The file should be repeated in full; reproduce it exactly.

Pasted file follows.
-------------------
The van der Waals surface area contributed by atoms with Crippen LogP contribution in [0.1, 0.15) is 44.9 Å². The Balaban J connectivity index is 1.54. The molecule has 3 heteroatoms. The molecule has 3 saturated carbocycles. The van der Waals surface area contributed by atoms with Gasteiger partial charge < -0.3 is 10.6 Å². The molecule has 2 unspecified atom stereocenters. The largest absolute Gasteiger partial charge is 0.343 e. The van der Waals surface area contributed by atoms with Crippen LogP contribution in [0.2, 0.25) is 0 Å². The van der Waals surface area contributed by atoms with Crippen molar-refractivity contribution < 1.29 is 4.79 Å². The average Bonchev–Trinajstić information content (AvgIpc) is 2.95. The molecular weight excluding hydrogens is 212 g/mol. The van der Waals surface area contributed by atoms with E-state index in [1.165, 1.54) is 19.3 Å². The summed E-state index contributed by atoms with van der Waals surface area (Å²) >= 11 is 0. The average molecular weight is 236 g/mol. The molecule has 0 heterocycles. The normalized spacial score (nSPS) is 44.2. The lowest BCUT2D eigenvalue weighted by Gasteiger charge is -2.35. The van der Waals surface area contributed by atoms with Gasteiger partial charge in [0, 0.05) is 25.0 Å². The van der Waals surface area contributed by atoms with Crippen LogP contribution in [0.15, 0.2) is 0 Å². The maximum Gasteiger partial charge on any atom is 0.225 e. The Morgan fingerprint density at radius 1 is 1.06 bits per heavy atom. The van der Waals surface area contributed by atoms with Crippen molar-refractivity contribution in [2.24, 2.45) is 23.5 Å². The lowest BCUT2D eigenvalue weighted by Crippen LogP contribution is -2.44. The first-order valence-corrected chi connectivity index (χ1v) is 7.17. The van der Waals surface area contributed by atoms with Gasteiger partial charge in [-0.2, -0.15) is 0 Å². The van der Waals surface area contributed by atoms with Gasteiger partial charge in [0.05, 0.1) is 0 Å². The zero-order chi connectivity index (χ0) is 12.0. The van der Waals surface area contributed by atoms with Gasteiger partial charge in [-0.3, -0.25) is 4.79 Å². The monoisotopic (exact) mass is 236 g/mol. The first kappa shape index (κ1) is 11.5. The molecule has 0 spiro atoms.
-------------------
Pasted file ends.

The van der Waals surface area contributed by atoms with Crippen LogP contribution in [0.1, 0.15) is 44.9 Å². The Balaban J connectivity index is 1.54. The molecule has 3 heteroatoms. The molecule has 3 saturated carbocycles. The van der Waals surface area contributed by atoms with Gasteiger partial charge < -0.3 is 10.6 Å². The molecule has 2 unspecified atom stereocenters. The largest absolute Gasteiger partial charge is 0.343 e. The van der Waals surface area contributed by atoms with Crippen LogP contribution in [0.2, 0.25) is 0 Å². The van der Waals surface area contributed by atoms with Crippen molar-refractivity contribution < 1.29 is 4.79 Å². The average Bonchev–Trinajstić information content (AvgIpc) is 2.95. The molecular weight excluding hydrogens is 212 g/mol. The van der Waals surface area contributed by atoms with E-state index in [1.165, 1.54) is 19.3 Å². The summed E-state index contributed by atoms with van der Waals surface area (Å²) >= 11 is 0. The average molecular weight is 236 g/mol. The molecule has 0 heterocycles. The normalized spacial score (nSPS) is 44.2. The lowest BCUT2D eigenvalue weighted by Gasteiger charge is -2.35. The van der Waals surface area contributed by atoms with Gasteiger partial charge in [0, 0.05) is 25.0 Å². The van der Waals surface area contributed by atoms with Crippen LogP contribution in [0.15, 0.2) is 0 Å². The maximum Gasteiger partial charge on any atom is 0.225 e. The Morgan fingerprint density at radius 1 is 1.06 bits per heavy atom. The van der Waals surface area contributed by atoms with Crippen molar-refractivity contribution in [2.24, 2.45) is 23.5 Å². The lowest BCUT2D eigenvalue weighted by Crippen LogP contribution is -2.44. The first-order valence-corrected chi connectivity index (χ1v) is 7.17. The van der Waals surface area contributed by atoms with Gasteiger partial charge in [-0.2, -0.15) is 0 Å². The van der Waals surface area contributed by atoms with Gasteiger partial charge in [0.05, 0.1) is 0 Å². The zero-order chi connectivity index (χ0) is 12.0. The van der Waals surface area contributed by atoms with Gasteiger partial charge in [-0.3, -0.25) is 4.79 Å². The monoisotopic (exact) mass is 236 g/mol. The first kappa shape index (κ1) is 11.5. The molecule has 0 spiro atoms.